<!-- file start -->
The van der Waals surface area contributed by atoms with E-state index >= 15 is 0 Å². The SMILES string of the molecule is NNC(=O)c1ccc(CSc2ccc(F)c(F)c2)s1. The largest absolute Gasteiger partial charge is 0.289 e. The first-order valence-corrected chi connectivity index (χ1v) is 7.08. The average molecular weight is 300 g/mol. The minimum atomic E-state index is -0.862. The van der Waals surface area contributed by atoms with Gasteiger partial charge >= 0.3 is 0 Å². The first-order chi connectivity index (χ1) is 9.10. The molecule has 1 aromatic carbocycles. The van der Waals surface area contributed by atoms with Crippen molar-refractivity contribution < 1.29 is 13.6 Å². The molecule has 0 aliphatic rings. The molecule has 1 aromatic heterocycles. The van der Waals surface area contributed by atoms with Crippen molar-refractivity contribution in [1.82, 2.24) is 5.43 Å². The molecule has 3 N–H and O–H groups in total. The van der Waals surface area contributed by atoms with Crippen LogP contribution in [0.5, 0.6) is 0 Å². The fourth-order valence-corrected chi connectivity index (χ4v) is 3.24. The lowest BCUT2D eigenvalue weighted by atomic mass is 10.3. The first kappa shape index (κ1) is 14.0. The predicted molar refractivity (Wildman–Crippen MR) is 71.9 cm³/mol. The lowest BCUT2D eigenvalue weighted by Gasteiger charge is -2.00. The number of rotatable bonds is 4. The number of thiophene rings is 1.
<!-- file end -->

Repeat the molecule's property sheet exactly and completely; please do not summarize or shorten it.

The van der Waals surface area contributed by atoms with E-state index >= 15 is 0 Å². The SMILES string of the molecule is NNC(=O)c1ccc(CSc2ccc(F)c(F)c2)s1. The largest absolute Gasteiger partial charge is 0.289 e. The first-order valence-corrected chi connectivity index (χ1v) is 7.08. The average molecular weight is 300 g/mol. The minimum atomic E-state index is -0.862. The van der Waals surface area contributed by atoms with Gasteiger partial charge >= 0.3 is 0 Å². The first-order chi connectivity index (χ1) is 9.10. The molecule has 1 aromatic carbocycles. The van der Waals surface area contributed by atoms with Crippen molar-refractivity contribution < 1.29 is 13.6 Å². The molecule has 0 aliphatic rings. The molecule has 1 aromatic heterocycles. The van der Waals surface area contributed by atoms with Crippen molar-refractivity contribution in [1.82, 2.24) is 5.43 Å². The molecule has 3 N–H and O–H groups in total. The van der Waals surface area contributed by atoms with Crippen LogP contribution in [0.5, 0.6) is 0 Å². The fourth-order valence-corrected chi connectivity index (χ4v) is 3.24. The lowest BCUT2D eigenvalue weighted by atomic mass is 10.3. The first kappa shape index (κ1) is 14.0. The predicted molar refractivity (Wildman–Crippen MR) is 71.9 cm³/mol. The lowest BCUT2D eigenvalue weighted by Gasteiger charge is -2.00. The number of rotatable bonds is 4. The number of thiophene rings is 1.